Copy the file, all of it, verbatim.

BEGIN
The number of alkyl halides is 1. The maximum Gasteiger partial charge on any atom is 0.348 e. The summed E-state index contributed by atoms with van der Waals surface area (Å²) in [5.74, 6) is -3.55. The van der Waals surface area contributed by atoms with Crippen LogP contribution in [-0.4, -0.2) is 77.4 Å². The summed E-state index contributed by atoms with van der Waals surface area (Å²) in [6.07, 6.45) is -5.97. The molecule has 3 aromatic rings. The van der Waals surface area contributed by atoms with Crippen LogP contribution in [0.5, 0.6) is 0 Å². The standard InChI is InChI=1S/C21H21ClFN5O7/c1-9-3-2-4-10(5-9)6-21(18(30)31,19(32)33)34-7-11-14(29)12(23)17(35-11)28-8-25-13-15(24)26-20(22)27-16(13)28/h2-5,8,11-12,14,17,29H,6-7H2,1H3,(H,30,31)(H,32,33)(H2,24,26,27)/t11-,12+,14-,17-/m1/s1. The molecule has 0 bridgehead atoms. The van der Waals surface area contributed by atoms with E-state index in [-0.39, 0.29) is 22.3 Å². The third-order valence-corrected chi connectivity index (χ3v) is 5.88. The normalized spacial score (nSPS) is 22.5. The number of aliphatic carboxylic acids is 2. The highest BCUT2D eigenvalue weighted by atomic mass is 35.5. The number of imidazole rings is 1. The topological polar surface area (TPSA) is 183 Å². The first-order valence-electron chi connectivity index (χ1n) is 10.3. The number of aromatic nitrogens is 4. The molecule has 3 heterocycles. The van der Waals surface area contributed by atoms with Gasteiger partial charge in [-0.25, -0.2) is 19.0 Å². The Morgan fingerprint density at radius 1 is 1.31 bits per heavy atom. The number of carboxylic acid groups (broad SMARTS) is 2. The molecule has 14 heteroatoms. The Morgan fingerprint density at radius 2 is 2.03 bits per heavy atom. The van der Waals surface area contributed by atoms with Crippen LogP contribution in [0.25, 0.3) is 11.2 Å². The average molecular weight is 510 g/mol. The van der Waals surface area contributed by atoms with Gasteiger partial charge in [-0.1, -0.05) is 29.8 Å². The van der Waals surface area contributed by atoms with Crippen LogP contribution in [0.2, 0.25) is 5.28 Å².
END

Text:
The number of alkyl halides is 1. The maximum Gasteiger partial charge on any atom is 0.348 e. The summed E-state index contributed by atoms with van der Waals surface area (Å²) in [5.74, 6) is -3.55. The van der Waals surface area contributed by atoms with Crippen LogP contribution in [-0.4, -0.2) is 77.4 Å². The summed E-state index contributed by atoms with van der Waals surface area (Å²) in [6.07, 6.45) is -5.97. The molecule has 3 aromatic rings. The van der Waals surface area contributed by atoms with Crippen LogP contribution in [0.5, 0.6) is 0 Å². The standard InChI is InChI=1S/C21H21ClFN5O7/c1-9-3-2-4-10(5-9)6-21(18(30)31,19(32)33)34-7-11-14(29)12(23)17(35-11)28-8-25-13-15(24)26-20(22)27-16(13)28/h2-5,8,11-12,14,17,29H,6-7H2,1H3,(H,30,31)(H,32,33)(H2,24,26,27)/t11-,12+,14-,17-/m1/s1. The molecule has 0 bridgehead atoms. The van der Waals surface area contributed by atoms with E-state index in [-0.39, 0.29) is 22.3 Å². The third-order valence-corrected chi connectivity index (χ3v) is 5.88. The normalized spacial score (nSPS) is 22.5. The number of aliphatic carboxylic acids is 2. The highest BCUT2D eigenvalue weighted by atomic mass is 35.5. The number of imidazole rings is 1. The topological polar surface area (TPSA) is 183 Å². The first-order valence-electron chi connectivity index (χ1n) is 10.3. The number of aromatic nitrogens is 4. The molecule has 3 heterocycles. The van der Waals surface area contributed by atoms with Gasteiger partial charge in [-0.25, -0.2) is 19.0 Å². The Morgan fingerprint density at radius 1 is 1.31 bits per heavy atom. The number of carboxylic acid groups (broad SMARTS) is 2. The molecule has 14 heteroatoms. The Morgan fingerprint density at radius 2 is 2.03 bits per heavy atom. The van der Waals surface area contributed by atoms with Crippen LogP contribution in [0.25, 0.3) is 11.2 Å². The average molecular weight is 510 g/mol. The van der Waals surface area contributed by atoms with Gasteiger partial charge in [-0.1, -0.05) is 29.8 Å². The van der Waals surface area contributed by atoms with Crippen LogP contribution in [0.2, 0.25) is 5.28 Å².